2. described under subparagraph (F) or (G) of section 101(b)(1) (essentially an orphan to be adopted by U.S. citizens), and is
  3. seeking an immigrant visa as an immediate relative under section 201(b), if, prior to the admission of the child, an adoptive parent or prospective adoptive parent of the child, who has sponsored the child for admission as an immediate relative, has executed an affidavit stating that the parent is aware of the provisions of subparagraph (A)(ii) and will ensure that, within 30 days of the child’s admission, or at the earliest time that is medically appropriate, the child will receive the vaccinations identified in such subparagraph.[viii]

Other Common Questions:

How do I get the necessary medical exam?

To get the necessary medical exam, you will need to have a Form I-693 certified by a qualified medical professional.The form can be found on the USCIS website.

If you are adjusting status in the United States, then you can find a qualified medical professional at

If you are applying for your green card while abroad, you will need to find a qualified physician by completing the steps at

How much will the medical exam cost?

While USCIS does not charge for filing of the medical exam form, you will have to pay the medical professional’s fees, which will vary.

What parts of the I-693 must I fill out?

As the applicant, you only need to fill out part of the form.

  • First, write your name and A-Number (if applicable) on the top of each page in the boxes provided.
  • Next, fill out questions 1-10. For any part that does not apply to you (e.g. if you have no email, or no A-Number) write “N/A” in the box provided.
  • You will need to do questions 11-13 in the presence of civil surgeon, so do not fill these questions out until instructed to do so at your medical exam.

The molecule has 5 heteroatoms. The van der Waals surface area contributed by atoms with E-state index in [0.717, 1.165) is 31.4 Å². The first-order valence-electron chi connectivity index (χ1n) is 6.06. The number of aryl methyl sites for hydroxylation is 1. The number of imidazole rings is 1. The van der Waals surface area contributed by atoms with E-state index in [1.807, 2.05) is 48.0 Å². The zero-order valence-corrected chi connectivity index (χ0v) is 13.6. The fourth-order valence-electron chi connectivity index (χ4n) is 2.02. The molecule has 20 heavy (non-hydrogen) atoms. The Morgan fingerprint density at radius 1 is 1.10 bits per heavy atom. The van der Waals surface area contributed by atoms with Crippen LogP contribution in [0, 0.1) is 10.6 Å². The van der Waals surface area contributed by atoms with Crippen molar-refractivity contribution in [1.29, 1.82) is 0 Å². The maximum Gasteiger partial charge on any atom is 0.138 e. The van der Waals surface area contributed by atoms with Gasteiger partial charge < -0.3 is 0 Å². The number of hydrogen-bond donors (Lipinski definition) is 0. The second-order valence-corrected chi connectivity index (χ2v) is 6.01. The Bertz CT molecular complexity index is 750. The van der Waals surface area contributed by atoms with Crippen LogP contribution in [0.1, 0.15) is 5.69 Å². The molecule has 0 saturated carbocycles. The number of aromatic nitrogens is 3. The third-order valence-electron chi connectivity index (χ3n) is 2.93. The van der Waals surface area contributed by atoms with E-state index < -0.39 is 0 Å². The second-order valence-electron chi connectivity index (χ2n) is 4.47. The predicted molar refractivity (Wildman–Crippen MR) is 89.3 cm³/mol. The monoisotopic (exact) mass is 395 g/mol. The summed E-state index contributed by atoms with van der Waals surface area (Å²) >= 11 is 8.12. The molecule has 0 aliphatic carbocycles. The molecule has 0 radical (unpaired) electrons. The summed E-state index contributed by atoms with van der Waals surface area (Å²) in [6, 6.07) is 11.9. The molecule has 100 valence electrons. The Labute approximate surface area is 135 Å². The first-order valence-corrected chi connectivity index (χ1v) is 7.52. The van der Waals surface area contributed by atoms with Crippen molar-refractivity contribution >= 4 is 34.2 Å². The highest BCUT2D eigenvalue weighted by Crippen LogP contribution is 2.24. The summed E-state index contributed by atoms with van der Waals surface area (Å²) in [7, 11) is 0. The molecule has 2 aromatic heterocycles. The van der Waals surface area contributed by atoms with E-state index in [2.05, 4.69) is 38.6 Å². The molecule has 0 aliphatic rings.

If you use an interpreter, then their information will need to be entered in Part 2 and they will need to sign where indicated.

What do I do after the medical exam?

After your medical exam, the doctor will hand you a sealed envelope with “DO NOT OPEN. FOR USCIS USE ONLY” on the front and the doctor’s initials on the back.

It is imperative that you do not break this seal. This envelope contains your Form I-693 with all necessary supporting documentation.

The doctor should provide you with a copy of all the information in the envelope for your own records.

If they do not, just politely ask for one.

You will then need to send the envelope to USCIS.

You have three options:

  1. You can submit Form I-693 by mail, together with your Form I-485, Application to Register for Permanent Residence or Adjust Status, to the location specified for your Form I-485;
  2. You can submit Form I-693 by mail, after filing your Form I-485, to the location specified in your most recent communication with USCIS (for example, a Request for Evidence letter from USCIS); or
  3. You can submit Form I-693 in person, at an interview in a USCIS field office (if an interview is required).


The medical examination is required to protect the welfare of our nation.

If you have any additional questions about the medical examination or any other stages of getting a green card, consider speaking with an experienced immigration attorney today.

[i] See 8 U.S.C. § 1182(a)(1)(A)(i).

[ii] See 8 U.S.C. § 1182(a)(1)(A)(ii).

[iii] See 8 U.S.C. § 1182(a)(1)(A)(iii).

[iv] See 8 U.S.C. § 1182(a)(1)(A)(iv).

[v] See 8 U.S.C. § 1182(g)(1).

[vi] See 8 U.S.C. § 1182(g)(2).

[vii] See 8 U.S.C. § 1182(g)(3).

[viii] See 8 U.S.C. § 1182(a)(1)(C).